Since the real-time data is not available for the present simulations, we employ sea state data from Pierson-Moskowitz spectrum model and JONSWAP spectrum model as they were developed from measurements of various sea parameters. The sea state parameters applied in the present study are shown in Table 1. According to the Pierson-Moskowitz and JONSWAP spectrum models, these parameters were directly applied in the simulation to represent roughness of the sea states.

    2.2.2. Atmospheric turbulence

    The atmospheric turbulence degrades the performance of a VLC link, because it causes the received signal to vary randomly according to signal fading. The fading strength depends on the link length, the wavelength of the optical radiation and the refractive index structure parameter, Cn2, of the channel. The log-normal distribution is generally used to model the fading associated with the weak atmospheric turbulence regime [11]. This model is mathematically tractable and it is characterized by the log irradiance variance σl2. The log irradiance variance σl2 can be calculated as [12]:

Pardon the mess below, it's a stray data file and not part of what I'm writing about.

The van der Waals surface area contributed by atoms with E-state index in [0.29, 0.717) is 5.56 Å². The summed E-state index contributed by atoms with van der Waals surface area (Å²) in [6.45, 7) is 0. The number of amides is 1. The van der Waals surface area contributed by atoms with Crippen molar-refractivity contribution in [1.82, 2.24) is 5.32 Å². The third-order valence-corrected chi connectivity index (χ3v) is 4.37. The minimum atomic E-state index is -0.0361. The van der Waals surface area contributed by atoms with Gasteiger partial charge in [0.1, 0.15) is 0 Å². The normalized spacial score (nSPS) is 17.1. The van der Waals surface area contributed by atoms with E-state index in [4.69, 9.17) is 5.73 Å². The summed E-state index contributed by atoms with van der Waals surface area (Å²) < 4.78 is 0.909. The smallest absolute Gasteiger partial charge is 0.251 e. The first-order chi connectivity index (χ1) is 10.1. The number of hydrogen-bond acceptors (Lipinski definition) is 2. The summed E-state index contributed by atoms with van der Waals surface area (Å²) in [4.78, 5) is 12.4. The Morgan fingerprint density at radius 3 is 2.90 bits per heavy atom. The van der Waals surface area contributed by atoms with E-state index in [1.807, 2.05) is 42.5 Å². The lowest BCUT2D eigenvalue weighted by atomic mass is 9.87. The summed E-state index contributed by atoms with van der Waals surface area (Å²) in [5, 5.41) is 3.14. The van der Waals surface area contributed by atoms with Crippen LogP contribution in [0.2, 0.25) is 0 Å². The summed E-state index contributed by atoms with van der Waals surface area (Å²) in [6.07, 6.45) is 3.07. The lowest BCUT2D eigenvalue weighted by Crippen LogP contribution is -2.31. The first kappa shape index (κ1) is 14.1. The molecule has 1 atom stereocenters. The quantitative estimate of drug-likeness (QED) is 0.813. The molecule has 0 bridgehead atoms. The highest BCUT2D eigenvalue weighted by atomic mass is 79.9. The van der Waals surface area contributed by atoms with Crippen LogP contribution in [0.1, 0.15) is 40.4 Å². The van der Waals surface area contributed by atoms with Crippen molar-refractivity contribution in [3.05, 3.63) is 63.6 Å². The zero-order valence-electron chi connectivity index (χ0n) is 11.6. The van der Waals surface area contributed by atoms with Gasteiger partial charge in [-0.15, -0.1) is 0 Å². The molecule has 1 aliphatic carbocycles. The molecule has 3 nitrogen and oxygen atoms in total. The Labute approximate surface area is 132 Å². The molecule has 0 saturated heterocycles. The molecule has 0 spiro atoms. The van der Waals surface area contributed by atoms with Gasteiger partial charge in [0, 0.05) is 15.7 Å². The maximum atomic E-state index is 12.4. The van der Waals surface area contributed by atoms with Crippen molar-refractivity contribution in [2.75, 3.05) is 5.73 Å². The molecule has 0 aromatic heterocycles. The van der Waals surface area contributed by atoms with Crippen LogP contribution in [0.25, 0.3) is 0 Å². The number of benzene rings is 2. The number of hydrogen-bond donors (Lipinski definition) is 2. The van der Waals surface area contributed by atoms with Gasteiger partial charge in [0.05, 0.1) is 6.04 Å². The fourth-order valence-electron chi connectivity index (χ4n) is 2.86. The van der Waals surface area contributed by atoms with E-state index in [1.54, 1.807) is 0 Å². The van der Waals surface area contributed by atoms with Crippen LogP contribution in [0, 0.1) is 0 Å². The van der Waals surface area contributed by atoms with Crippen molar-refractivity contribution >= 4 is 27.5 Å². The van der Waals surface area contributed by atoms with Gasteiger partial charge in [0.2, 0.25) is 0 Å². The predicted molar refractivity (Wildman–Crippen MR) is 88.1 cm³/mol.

image

    where k is the wave number (2π/λ), L is the distance between the transmitter and receiver of the optical wireless channel.

    The log-normal model assumes the log intensity l of the light traversing the turbulent atmosphere to be normally distributed.

    image

    The intensity in the turbulent medium is I=|A(r)|2, the intensity in no turbulence is given by Io=|Ao(r)|2.